'No amount of alcohol during pregnancy is safe'
Drinking during pregnancy can result in a wide range of disabilities for children
Prenatal alcohol exposure is the leading preventable cause of birth defects and developmental disorders in the United States. So, each September 9 the National Institute of Alcohol Abuse and Alcoholism holds "Fetal Alcohol Spectrum Disorders Awareness Day" to remind women that drinking during pregnancy can result in a wide range of disabilities for children.
Dr. Rebecca Starck, an Ob/Gyn at Cleveland Clinic, says no amount of alcohol during pregnancy is safe.
"There should be no alcohol consumption in pregnancy because we don't know the lowest threshold that can cause an effect and drinking and pregnancy can lead to something called Fetal Alcohol Syndrome, which is one of the leading causes of mental retardation in this country." warned Starck.
Researchers with the National Institutes of Health say there is no known safe level of drinking while pregnant. Yet, 1 in 13 pregnant women report drinking in the past 30 days. Of those, 1 in 6 reports binge drinking during that time. The disabilities linked to Fetal Alcohol Spectrum Disorders, or FASD, vary.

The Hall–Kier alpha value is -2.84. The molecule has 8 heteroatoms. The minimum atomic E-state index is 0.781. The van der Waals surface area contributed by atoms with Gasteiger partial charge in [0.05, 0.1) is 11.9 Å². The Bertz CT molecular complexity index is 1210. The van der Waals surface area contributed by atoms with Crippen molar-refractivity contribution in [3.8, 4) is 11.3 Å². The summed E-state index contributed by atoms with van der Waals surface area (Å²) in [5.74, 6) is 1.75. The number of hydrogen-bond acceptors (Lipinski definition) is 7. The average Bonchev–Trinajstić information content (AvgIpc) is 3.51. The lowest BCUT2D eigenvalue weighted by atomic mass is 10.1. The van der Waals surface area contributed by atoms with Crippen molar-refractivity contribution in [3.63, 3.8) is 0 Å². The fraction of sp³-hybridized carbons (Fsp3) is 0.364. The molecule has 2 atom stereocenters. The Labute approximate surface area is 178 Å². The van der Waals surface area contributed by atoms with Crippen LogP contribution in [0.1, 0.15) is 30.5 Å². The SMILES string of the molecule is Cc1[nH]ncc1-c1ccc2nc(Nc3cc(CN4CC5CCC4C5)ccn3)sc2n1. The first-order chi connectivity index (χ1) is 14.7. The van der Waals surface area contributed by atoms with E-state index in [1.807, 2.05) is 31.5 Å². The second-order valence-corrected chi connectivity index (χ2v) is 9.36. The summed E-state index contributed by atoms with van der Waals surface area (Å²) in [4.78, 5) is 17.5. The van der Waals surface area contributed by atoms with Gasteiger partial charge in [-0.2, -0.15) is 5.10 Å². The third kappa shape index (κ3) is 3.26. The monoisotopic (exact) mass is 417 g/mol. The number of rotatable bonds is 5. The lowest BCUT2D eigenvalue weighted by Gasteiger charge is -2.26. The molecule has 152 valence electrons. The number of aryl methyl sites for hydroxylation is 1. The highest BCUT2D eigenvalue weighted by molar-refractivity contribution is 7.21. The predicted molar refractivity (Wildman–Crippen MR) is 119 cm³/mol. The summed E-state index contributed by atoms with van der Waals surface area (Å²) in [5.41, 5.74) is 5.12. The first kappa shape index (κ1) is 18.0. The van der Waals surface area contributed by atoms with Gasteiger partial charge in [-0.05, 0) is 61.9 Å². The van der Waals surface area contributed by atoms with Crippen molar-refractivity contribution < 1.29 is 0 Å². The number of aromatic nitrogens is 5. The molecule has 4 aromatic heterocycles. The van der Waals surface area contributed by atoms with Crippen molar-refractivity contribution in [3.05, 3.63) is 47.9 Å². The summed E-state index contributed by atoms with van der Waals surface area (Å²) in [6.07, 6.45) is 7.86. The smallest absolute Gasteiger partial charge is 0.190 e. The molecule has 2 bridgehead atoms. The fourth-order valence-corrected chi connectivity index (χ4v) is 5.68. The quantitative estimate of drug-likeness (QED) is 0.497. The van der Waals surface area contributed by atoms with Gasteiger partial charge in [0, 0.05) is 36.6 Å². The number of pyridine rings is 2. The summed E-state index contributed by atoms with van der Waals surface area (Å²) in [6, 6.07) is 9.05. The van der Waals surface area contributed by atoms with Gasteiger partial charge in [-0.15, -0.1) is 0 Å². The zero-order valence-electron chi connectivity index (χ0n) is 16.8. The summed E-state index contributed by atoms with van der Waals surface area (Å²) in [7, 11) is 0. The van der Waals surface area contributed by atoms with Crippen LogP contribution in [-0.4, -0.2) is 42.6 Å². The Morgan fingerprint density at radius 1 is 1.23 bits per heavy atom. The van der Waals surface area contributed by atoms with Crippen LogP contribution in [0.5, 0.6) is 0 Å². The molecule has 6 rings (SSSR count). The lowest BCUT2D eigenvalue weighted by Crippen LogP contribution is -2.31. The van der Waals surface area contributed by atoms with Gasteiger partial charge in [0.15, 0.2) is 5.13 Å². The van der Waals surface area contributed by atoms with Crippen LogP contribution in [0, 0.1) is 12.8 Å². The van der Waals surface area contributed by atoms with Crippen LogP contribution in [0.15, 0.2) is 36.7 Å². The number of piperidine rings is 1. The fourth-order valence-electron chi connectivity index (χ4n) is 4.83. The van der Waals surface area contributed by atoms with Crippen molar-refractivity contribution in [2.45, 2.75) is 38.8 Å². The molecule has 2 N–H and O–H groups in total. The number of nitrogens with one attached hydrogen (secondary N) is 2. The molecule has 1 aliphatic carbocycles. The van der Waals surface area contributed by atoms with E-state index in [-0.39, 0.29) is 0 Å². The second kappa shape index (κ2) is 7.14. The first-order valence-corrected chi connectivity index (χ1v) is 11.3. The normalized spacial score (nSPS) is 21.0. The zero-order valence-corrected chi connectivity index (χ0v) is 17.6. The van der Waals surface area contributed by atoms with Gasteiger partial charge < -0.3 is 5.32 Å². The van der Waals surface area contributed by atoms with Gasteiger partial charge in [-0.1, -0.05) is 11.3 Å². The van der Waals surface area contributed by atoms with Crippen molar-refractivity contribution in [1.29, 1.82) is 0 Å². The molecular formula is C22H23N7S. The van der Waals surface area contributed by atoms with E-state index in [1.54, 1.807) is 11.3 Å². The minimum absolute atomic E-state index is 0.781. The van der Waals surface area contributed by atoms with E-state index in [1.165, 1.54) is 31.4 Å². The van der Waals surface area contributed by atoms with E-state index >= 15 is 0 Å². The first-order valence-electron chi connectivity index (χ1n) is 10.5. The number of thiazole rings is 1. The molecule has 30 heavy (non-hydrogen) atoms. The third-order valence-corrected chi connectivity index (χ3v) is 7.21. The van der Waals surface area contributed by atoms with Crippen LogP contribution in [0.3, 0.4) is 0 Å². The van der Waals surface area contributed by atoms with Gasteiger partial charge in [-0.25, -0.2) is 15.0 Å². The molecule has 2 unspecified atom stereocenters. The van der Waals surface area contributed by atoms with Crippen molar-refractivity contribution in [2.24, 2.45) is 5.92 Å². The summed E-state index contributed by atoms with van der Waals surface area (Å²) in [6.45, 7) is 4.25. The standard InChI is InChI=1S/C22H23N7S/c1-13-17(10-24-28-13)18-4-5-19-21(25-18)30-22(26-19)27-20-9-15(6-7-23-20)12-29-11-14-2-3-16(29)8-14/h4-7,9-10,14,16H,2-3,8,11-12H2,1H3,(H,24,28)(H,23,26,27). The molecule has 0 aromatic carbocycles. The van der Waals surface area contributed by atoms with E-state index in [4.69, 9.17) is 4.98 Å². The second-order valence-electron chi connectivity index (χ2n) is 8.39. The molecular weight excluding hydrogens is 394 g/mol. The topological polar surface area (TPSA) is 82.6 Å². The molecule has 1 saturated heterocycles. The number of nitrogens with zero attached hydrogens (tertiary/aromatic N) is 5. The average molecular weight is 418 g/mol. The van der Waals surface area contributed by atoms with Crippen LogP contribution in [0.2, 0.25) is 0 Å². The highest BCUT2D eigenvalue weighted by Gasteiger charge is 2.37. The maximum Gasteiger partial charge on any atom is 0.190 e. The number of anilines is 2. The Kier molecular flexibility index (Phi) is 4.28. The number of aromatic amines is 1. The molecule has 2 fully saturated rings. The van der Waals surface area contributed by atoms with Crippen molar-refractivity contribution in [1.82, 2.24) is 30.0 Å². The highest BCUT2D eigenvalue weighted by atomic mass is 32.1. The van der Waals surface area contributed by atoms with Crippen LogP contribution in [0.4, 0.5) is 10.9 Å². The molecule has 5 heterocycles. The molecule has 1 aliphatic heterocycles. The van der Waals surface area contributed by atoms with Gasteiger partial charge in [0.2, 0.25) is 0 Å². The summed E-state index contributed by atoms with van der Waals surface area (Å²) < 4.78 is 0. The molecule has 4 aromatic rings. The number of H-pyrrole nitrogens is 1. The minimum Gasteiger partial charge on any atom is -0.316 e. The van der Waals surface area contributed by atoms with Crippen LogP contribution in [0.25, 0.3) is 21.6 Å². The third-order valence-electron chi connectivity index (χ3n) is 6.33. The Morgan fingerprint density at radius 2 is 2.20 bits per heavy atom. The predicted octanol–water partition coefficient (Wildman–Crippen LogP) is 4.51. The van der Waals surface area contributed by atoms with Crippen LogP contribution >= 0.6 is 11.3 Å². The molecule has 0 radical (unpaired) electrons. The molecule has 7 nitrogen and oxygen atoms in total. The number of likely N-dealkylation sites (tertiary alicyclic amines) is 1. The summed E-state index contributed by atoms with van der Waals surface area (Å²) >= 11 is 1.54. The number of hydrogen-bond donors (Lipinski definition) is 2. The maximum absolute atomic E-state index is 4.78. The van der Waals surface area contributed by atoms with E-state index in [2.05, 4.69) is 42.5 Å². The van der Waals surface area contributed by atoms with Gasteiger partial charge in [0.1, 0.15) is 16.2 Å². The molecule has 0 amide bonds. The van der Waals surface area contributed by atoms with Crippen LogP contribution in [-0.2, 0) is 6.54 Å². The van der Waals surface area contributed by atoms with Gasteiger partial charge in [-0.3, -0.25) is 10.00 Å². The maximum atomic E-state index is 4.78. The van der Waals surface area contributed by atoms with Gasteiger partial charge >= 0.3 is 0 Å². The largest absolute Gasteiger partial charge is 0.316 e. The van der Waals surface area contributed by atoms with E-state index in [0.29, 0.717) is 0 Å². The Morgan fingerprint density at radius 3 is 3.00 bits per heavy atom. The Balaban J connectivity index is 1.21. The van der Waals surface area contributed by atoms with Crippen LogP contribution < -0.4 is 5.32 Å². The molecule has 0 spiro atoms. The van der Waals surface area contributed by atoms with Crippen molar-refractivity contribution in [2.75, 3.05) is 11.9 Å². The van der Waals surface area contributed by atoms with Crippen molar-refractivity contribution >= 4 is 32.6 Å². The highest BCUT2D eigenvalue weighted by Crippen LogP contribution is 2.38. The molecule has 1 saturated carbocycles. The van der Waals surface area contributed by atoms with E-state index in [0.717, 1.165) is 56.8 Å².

A baby's facial features may be affected, speech or language delays may develop, or other intellectual disabilities could occur. Starck agrees with "Fetal Alcohol Spectrum Disorders Awareness Day"organizers who say today and every day the message is simple: pregnant women who are, who may be, or who are trying to get pregnant- should not drink alcohol.
"If you're considering getting pregnant or if you're not on anything for contraception that you should be aware that alcohol consumption, if you are pregnant, even in the early stages, can affect the pregnancy," Starck explained.
Read more from the National Institutes of Health on "Fetal Alcohol Spectrum Disorders Awareness Day" and Fetal Alcohol Exposure.
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